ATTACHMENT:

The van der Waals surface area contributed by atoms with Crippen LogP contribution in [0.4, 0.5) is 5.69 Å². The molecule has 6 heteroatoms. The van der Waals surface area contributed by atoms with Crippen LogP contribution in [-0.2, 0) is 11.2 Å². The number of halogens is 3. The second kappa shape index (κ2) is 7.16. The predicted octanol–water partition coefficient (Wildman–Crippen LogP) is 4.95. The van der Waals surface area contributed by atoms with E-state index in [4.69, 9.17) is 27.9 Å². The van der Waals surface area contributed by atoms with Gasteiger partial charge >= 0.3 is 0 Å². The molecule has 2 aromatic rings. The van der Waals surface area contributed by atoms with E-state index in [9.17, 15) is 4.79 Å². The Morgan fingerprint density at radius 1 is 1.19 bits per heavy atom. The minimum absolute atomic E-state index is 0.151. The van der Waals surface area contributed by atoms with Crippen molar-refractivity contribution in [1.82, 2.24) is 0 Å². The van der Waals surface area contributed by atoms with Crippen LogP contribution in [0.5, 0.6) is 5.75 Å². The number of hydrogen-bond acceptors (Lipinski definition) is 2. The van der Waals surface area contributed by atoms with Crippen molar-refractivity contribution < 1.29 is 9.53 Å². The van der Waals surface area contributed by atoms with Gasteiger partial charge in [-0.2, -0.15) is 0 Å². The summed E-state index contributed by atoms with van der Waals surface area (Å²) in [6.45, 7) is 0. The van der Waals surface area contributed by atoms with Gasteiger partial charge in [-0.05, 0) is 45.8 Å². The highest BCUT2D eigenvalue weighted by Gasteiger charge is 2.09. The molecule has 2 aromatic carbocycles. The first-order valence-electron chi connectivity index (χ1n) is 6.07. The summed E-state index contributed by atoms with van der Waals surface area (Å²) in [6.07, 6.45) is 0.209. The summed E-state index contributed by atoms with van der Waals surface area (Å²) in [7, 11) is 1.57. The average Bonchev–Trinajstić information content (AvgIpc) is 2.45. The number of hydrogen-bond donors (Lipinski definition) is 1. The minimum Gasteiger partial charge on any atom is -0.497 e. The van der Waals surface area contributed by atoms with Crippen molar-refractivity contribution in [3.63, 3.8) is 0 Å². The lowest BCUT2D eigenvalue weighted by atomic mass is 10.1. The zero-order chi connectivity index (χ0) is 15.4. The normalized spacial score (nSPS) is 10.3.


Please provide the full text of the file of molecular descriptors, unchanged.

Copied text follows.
The van der Waals surface area contributed by atoms with Crippen LogP contribution in [0.4, 0.5) is 5.69 Å². The molecule has 6 heteroatoms. The van der Waals surface area contributed by atoms with Crippen LogP contribution in [-0.2, 0) is 11.2 Å². The number of halogens is 3. The second kappa shape index (κ2) is 7.16. The predicted octanol–water partition coefficient (Wildman–Crippen LogP) is 4.95. The van der Waals surface area contributed by atoms with E-state index in [4.69, 9.17) is 27.9 Å². The van der Waals surface area contributed by atoms with Gasteiger partial charge >= 0.3 is 0 Å². The molecule has 2 aromatic rings. The van der Waals surface area contributed by atoms with E-state index in [9.17, 15) is 4.79 Å². The Morgan fingerprint density at radius 1 is 1.19 bits per heavy atom. The minimum absolute atomic E-state index is 0.151. The van der Waals surface area contributed by atoms with Crippen molar-refractivity contribution in [1.82, 2.24) is 0 Å². The van der Waals surface area contributed by atoms with Crippen LogP contribution in [0.5, 0.6) is 5.75 Å². The number of hydrogen-bond acceptors (Lipinski definition) is 2. The van der Waals surface area contributed by atoms with Crippen molar-refractivity contribution < 1.29 is 9.53 Å². The van der Waals surface area contributed by atoms with Gasteiger partial charge in [-0.2, -0.15) is 0 Å². The summed E-state index contributed by atoms with van der Waals surface area (Å²) in [6.45, 7) is 0. The van der Waals surface area contributed by atoms with Gasteiger partial charge in [-0.05, 0) is 45.8 Å². The highest BCUT2D eigenvalue weighted by Gasteiger charge is 2.09. The molecule has 2 aromatic carbocycles. The first-order valence-electron chi connectivity index (χ1n) is 6.07. The summed E-state index contributed by atoms with van der Waals surface area (Å²) in [6.07, 6.45) is 0.209. The summed E-state index contributed by atoms with van der Waals surface area (Å²) in [7, 11) is 1.57. The average Bonchev–Trinajstić information content (AvgIpc) is 2.45. The number of hydrogen-bond donors (Lipinski definition) is 1. The minimum Gasteiger partial charge on any atom is -0.497 e. The van der Waals surface area contributed by atoms with Crippen molar-refractivity contribution in [3.63, 3.8) is 0 Å². The lowest BCUT2D eigenvalue weighted by atomic mass is 10.1. The zero-order chi connectivity index (χ0) is 15.4. The normalized spacial score (nSPS) is 10.3.